You first performed the role of Bellini’s Norma in 2018. How was that experience, and how do you think it has informed your approach this time for Melbourne Opera?

I covered Norma for the Metropolitan Opera first for two seasons and then I got to sing it last year with Chelsea Opera, a company in the UK who do operas in concert. It was incredible. When you cover a role at the Met in New York, it’s fantastic and exciting but always very stressful. You find yourself just desperately trying to remember everything that’s going on in the production so you can obviously jump in if you need to. But when you have ownership over a role, like I did with Chelsea, you start to find very different things and distinct ways to colour it the way you want to. To do it in concert first was I think for me the perfect way around, because then I was aware of all the things I wasn’t happy with, and that I needed to work on musically. So being able to now bring it to the floor and work on it in a staged production is a very cool thing to be able to do.

Helena DixHelena Dix. Photo supplied

The challenges of the role are well-known by this point, so are there elements you find tricky that people might be surprised by?

Just singing it! No, I’m joking. [Laughs] The other bel canto operas I’ve done haven’t had nearly as many accompagnato recits which is a really big thing in Norma. Already recit is one of those things that singers say they’re allergic to until it gets onto the floor dramatically and then it starts to make sense. But recit and accompagnato recit are different things – the way that Bellini writes, in the arias and duets and cabalettas, he basically gives you nothing in the orchestra. So it’s really in the accompagnato recit where the orchestra all of sudden takes on a distinct colour which you yourself have to take on. That’s the hardest thing because all those colour shifts are really fuelled by so many different things, like what you find dramatically. About 50 percent of the role is accompagnato recitative and that surprised me when I looked at it. There is a lot Norma’s got to say and it’s not so much about a beauty of line as it is about making really calculated decisions based on the emotion of a given scene.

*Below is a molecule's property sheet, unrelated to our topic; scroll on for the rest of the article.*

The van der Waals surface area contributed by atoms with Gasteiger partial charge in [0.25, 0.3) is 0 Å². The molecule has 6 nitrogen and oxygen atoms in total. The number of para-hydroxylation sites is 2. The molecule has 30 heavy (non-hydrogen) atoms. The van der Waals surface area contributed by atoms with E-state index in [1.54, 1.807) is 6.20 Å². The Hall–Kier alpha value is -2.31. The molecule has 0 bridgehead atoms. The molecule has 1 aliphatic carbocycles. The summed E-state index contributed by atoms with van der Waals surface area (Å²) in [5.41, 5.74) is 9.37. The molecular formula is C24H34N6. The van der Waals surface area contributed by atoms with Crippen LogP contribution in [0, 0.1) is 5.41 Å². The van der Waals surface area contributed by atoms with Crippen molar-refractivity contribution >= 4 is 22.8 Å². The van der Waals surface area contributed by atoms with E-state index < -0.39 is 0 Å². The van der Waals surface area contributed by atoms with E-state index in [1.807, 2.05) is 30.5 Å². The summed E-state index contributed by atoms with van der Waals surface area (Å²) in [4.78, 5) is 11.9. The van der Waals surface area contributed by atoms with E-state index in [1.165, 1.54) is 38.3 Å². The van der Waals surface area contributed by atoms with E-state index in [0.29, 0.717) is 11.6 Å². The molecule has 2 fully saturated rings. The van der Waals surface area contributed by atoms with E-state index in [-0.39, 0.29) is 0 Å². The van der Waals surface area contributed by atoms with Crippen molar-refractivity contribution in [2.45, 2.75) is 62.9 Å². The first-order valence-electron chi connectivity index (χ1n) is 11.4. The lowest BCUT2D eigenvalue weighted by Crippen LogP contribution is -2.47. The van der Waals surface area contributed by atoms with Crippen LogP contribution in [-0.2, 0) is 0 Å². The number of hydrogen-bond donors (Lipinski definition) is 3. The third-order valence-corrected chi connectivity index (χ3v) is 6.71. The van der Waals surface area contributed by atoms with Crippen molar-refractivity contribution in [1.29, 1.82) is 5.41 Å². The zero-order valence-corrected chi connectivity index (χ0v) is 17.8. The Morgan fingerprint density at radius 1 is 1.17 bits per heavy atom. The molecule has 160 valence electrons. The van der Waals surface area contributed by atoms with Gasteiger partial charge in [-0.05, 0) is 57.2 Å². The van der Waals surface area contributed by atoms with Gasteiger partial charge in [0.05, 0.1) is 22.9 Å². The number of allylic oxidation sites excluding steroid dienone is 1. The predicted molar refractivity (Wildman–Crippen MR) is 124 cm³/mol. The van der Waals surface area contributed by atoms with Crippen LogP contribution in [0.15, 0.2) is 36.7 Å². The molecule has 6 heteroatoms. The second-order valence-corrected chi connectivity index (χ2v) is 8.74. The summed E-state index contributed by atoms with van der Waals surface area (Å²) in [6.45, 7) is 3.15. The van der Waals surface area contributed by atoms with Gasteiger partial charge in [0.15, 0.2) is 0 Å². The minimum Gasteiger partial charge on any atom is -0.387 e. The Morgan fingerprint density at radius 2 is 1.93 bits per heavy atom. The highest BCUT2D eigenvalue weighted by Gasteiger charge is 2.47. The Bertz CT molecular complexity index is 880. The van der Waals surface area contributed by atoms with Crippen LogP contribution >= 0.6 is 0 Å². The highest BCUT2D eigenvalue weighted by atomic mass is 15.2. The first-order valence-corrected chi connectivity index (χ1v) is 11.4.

Helena Dix in rehearsal for NormaHelena Dix in rehearsal for Norma

Suzanne Chaundy is highly experienced in directing bel canto works. What is it like working with her, and can you speak about her vision for the production?

One of the greatest things about Suzanne is that she goes about things in a distinct style, so you know what you’re getting. She is incredibly well read about everything. She sends us things about the history or the world she wants to create before we even get into the rehearsal room. There is a lot of context and backstory with Suzanne. But what she doesn’t do, and which I appreciate quite a lot, is come with an established idea of “go here, go there”. Some directors have already blocked out the action 100 percent in their heads, but what she does is create quite collaboratively. Every scene we do, we’ll talk it out. She’ll say, “what are you saying, what are we trying to achieve?” So as a singer you don’t just get lost in singing it, you actually go into it trying to find meaning and seeing what you can create together.